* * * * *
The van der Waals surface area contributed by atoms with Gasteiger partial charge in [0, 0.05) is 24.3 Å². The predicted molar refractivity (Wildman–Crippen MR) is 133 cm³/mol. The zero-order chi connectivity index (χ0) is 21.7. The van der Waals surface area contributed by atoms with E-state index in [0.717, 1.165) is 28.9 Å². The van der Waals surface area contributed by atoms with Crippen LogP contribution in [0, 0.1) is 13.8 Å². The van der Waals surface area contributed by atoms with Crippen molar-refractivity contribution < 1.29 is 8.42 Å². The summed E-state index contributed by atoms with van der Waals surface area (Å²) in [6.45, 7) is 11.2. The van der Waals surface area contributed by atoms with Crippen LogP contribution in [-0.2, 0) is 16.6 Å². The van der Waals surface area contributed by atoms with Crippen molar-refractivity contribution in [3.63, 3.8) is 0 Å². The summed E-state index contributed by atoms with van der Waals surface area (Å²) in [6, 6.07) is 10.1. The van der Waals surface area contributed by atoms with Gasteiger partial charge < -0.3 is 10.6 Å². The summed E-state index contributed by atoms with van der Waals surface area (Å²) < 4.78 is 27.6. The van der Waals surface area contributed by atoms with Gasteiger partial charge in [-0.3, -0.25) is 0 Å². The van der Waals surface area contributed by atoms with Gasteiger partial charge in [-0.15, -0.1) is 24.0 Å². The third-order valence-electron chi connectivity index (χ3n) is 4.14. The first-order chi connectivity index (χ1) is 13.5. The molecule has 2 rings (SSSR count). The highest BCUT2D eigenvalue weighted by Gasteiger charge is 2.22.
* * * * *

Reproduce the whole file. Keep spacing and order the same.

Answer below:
The van der Waals surface area contributed by atoms with Gasteiger partial charge in [0, 0.05) is 24.3 Å². The predicted molar refractivity (Wildman–Crippen MR) is 133 cm³/mol. The zero-order chi connectivity index (χ0) is 21.7. The van der Waals surface area contributed by atoms with E-state index in [0.717, 1.165) is 28.9 Å². The van der Waals surface area contributed by atoms with Crippen LogP contribution in [0, 0.1) is 13.8 Å². The van der Waals surface area contributed by atoms with Crippen molar-refractivity contribution < 1.29 is 8.42 Å². The summed E-state index contributed by atoms with van der Waals surface area (Å²) in [6.45, 7) is 11.2. The van der Waals surface area contributed by atoms with Crippen LogP contribution in [-0.2, 0) is 16.6 Å². The van der Waals surface area contributed by atoms with Crippen molar-refractivity contribution in [3.63, 3.8) is 0 Å². The summed E-state index contributed by atoms with van der Waals surface area (Å²) in [6, 6.07) is 10.1. The van der Waals surface area contributed by atoms with Gasteiger partial charge < -0.3 is 10.6 Å². The summed E-state index contributed by atoms with van der Waals surface area (Å²) < 4.78 is 27.6. The van der Waals surface area contributed by atoms with Gasteiger partial charge in [-0.3, -0.25) is 0 Å². The van der Waals surface area contributed by atoms with Gasteiger partial charge in [-0.15, -0.1) is 24.0 Å². The third-order valence-electron chi connectivity index (χ3n) is 4.14. The first-order chi connectivity index (χ1) is 13.5. The molecule has 2 rings (SSSR count). The highest BCUT2D eigenvalue weighted by Gasteiger charge is 2.22.